Airing often in some of RAW’s early years, ‘King’s Court’ took the concept inside the ropes, a departure from the separate sets that had become standard in the years prior. In truth though, this was one of the 90’s final WWE talk show stands of note, with the product’s overall shift somewhat removing them from the concept. Nonetheless, as the WWE’s approach steadily edged back to its 80s roots, the talk show segments slowly returned, once again becoming a mainstay of sorts in the mid-2000s.

The first example of that remains arguably the most memorable: Chris Jericho’s irreplaceable ‘Highlight Reel.’ Initially just a route to bait Goldberg, Jericho’s talk show segment eventually became a regular, starting many of his conflicts and perfectly highlighting his almost unmatched range as talker and personality too. The show lasted over a decade and its greatest highlight has to be one of the promotion’s all-time great talk show segments. In his first heel turn after returning in 2007, Jericho assaulted Shawn Michaels, violently launching him through the ‘Jeritron 6000’ screen.

A key turning point in one of the company’s most revered rivalries, the segment was not only dramatic but more than that, acted as a poetic nod to Michaels’ aforementioned betrayal of Jannetty. That segment stands out from the pack but in that time period, it’s far from alone. Whether it be Christian’s ‘Peep Show,’ ‘Carlito’s Cabana,’ MVP’s ‘VIP Lounge’ or even ‘Matt Striker’s Classroom,’ the talk show segment was well and truly back. While probably not quite to the extent of Jericho’s ‘Highlight Reel,’ Edge’s ‘The Cutting Edge’ segment also very much made an impact of its own.

Interestingly, Edge’s talk show only emerged due to an injury, with it initially acting as simply a vehicle to keep him on TV. That was also supposedly the case with Michaels’ ‘Heartbreak Hotel’ and this Monday on RAW, that story likely repeats itself in the case of Bliss. Either way, ‘The Cutting Edge’ was a perfect complimentary piece for Edge’s ascension, constantly starting or building his latest conflicts while spotlighting his character’s evolution along the way. In the last few years though, the format has probably found one of its great incarnations yet, with ‘Miz TV’ becoming a WWE segment of almost unparalleled consistency.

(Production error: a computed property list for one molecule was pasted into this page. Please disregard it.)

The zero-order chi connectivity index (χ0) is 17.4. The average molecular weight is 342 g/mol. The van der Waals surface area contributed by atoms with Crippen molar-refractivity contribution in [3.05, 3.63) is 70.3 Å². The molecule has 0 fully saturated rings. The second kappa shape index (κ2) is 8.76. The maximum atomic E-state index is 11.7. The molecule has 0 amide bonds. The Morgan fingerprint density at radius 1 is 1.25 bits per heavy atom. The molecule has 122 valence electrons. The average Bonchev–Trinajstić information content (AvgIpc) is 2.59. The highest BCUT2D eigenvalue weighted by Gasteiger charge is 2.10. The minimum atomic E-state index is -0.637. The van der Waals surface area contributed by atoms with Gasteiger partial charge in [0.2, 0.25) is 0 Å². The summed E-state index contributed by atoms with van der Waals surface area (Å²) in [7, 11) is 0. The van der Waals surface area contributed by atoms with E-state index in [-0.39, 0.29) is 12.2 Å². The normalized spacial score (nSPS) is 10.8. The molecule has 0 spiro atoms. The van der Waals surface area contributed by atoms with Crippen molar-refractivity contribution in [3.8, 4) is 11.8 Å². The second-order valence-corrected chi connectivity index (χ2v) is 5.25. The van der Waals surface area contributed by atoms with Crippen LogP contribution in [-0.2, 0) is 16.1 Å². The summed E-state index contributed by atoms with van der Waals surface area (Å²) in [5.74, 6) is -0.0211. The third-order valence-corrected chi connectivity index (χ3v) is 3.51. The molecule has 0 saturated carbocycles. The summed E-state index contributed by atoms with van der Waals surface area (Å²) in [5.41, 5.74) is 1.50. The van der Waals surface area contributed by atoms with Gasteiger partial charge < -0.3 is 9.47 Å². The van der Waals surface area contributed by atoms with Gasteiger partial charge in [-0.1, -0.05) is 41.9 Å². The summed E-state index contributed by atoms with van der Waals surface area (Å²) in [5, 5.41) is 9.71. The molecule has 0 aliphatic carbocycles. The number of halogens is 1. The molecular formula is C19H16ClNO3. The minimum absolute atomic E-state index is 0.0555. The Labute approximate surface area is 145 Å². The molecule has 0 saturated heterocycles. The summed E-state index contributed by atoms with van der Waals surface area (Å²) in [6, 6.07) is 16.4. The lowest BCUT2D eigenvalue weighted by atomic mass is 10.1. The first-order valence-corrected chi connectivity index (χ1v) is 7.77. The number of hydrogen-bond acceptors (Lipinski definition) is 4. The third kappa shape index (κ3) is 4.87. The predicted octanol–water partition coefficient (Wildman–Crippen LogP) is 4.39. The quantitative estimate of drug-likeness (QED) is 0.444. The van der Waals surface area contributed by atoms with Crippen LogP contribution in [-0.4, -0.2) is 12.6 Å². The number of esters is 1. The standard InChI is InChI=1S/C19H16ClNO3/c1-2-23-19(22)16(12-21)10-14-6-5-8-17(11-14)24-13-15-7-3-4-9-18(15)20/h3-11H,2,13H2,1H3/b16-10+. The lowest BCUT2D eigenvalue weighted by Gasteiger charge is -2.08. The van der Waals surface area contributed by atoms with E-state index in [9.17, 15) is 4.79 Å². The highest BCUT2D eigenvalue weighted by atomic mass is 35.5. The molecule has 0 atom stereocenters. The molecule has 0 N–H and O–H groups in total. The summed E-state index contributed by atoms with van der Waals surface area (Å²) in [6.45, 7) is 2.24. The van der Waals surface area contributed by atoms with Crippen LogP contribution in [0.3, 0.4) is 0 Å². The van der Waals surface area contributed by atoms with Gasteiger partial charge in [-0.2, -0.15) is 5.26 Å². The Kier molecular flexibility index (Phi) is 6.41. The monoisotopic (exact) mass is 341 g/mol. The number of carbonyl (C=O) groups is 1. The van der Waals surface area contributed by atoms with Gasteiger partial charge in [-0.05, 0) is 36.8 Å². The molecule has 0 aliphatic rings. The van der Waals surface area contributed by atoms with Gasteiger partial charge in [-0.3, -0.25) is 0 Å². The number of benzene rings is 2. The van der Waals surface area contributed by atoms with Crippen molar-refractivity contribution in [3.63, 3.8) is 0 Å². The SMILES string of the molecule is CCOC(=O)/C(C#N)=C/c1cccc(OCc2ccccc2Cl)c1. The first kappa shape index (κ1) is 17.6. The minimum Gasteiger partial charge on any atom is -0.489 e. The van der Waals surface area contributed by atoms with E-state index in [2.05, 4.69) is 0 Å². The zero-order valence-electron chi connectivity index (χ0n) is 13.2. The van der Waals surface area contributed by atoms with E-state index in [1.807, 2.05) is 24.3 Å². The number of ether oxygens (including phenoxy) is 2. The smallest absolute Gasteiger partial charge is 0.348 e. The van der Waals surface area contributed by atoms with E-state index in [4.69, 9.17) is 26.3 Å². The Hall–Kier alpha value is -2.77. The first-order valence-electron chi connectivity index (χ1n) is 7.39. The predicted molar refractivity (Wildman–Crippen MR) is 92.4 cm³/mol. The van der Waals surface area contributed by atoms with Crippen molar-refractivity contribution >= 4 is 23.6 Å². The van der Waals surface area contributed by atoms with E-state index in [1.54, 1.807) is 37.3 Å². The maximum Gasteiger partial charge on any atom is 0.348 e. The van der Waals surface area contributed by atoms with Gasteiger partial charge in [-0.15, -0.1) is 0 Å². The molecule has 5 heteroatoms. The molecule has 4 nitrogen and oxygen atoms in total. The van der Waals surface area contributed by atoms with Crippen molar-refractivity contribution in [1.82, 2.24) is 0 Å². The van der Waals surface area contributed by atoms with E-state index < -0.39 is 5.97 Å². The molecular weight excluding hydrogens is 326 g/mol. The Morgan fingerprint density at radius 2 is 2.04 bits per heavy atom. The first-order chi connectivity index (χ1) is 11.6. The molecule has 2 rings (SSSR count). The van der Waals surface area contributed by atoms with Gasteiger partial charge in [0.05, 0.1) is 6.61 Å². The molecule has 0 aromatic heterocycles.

The Miz first entered the format alongside John Morrison with ‘The Dirt Sheet’ but in Miz TV, his talent’s immense potential has certainly been realized. It’s been a constant go-to in the modern landscape, building angles for almost everyone on the WWE roster and giving Miz a sustained voice in doing so. It was there that the conflict with John Cena and Nikki Bella reached a fever pitch. It was there that main event angles took shape and it was there that more often than not, The Miz’s greatest plans would meet their fate, for better or worse.

In recent times, that of course even included the ploy of a fake Monroe Sky Mizanian but for me personally, Miz’s hometown career tribute to…himself stands out in particular. After brilliantly celebrating his own rise to greatness, Miz was confronted by Dolph Ziggler and in their programme’s key moment, baited him into putting his career on the line for a shot at the Intercontinental Title. Considering how this format started, and where this concept built from, that segment felt like the perfect tribute to its talk show roots.

Regardless of the show’s name, look or even the participants talking, this was a great example of what’s made this style of segment such a constant. It allowed two characters to talk. These were two characters with genuine history and now, they had a real reason to go back and forth. That’s of course what this is really all about. The set and presentation add a unique, individual touch but that’s just the icing, it’s the core that counts. This is a matter of spotlighting your roster’s finest talkers, developing their characters and trusting them to elevate others along the way.

This Monday, Alexa Bliss will make her own attempt at furthering that history. ‘Moment of Bliss’ could be a short-lived period of Alexa’s career or it could become the cornerstone of it, only time will tell. On paper though, this feels like a fitting opportunity, as one of the modern era’s most confident characters takes centre stage in the continuation of one of WWE’s longest legacies. The TV show may change and the talent certainly has but no matter the era or on-screen authority figure, talk show segments have almost always been there regardless.

We’ve had moments of comedy, moments of treachery and now this week on RAW, we’ll even experience the very first ‘Moment of Bliss.’